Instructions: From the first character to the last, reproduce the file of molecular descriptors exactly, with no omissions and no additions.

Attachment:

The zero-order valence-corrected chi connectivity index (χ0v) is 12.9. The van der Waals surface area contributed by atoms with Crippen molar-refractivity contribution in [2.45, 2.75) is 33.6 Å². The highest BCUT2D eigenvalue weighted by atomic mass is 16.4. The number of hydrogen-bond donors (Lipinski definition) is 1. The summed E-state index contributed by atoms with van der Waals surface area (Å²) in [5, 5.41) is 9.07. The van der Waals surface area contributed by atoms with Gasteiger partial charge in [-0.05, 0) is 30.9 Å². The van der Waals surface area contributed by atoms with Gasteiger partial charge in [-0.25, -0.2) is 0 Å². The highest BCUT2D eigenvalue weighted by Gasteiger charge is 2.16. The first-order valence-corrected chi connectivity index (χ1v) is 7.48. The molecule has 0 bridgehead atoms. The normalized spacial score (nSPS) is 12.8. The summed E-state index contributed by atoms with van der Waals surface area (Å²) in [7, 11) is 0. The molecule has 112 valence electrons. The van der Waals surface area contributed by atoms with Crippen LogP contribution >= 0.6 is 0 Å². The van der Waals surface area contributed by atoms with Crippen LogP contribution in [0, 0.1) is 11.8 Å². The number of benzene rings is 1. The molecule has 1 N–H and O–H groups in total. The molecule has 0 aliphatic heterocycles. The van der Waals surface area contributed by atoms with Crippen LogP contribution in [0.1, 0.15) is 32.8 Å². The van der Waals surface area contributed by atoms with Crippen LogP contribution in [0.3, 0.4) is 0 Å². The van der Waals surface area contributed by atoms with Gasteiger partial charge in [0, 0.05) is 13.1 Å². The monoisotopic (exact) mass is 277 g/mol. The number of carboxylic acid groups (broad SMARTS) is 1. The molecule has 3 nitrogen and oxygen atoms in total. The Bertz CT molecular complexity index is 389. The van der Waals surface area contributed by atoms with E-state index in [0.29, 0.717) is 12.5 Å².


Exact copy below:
The zero-order valence-corrected chi connectivity index (χ0v) is 12.9. The van der Waals surface area contributed by atoms with Crippen molar-refractivity contribution in [2.45, 2.75) is 33.6 Å². The highest BCUT2D eigenvalue weighted by atomic mass is 16.4. The number of hydrogen-bond donors (Lipinski definition) is 1. The summed E-state index contributed by atoms with van der Waals surface area (Å²) in [5, 5.41) is 9.07. The van der Waals surface area contributed by atoms with Gasteiger partial charge in [-0.05, 0) is 30.9 Å². The van der Waals surface area contributed by atoms with Gasteiger partial charge in [-0.25, -0.2) is 0 Å². The highest BCUT2D eigenvalue weighted by Gasteiger charge is 2.16. The first-order valence-corrected chi connectivity index (χ1v) is 7.48. The molecule has 0 bridgehead atoms. The normalized spacial score (nSPS) is 12.8. The summed E-state index contributed by atoms with van der Waals surface area (Å²) in [7, 11) is 0. The molecule has 112 valence electrons. The van der Waals surface area contributed by atoms with Crippen LogP contribution >= 0.6 is 0 Å². The van der Waals surface area contributed by atoms with Crippen LogP contribution in [0, 0.1) is 11.8 Å². The number of benzene rings is 1. The molecule has 1 N–H and O–H groups in total. The molecule has 0 aliphatic heterocycles. The van der Waals surface area contributed by atoms with Crippen LogP contribution in [0.1, 0.15) is 32.8 Å². The van der Waals surface area contributed by atoms with Crippen LogP contribution in [0.3, 0.4) is 0 Å². The van der Waals surface area contributed by atoms with Gasteiger partial charge in [0, 0.05) is 13.1 Å². The monoisotopic (exact) mass is 277 g/mol. The number of carboxylic acid groups (broad SMARTS) is 1. The molecule has 3 nitrogen and oxygen atoms in total. The Bertz CT molecular complexity index is 389. The van der Waals surface area contributed by atoms with E-state index in [0.29, 0.717) is 12.5 Å².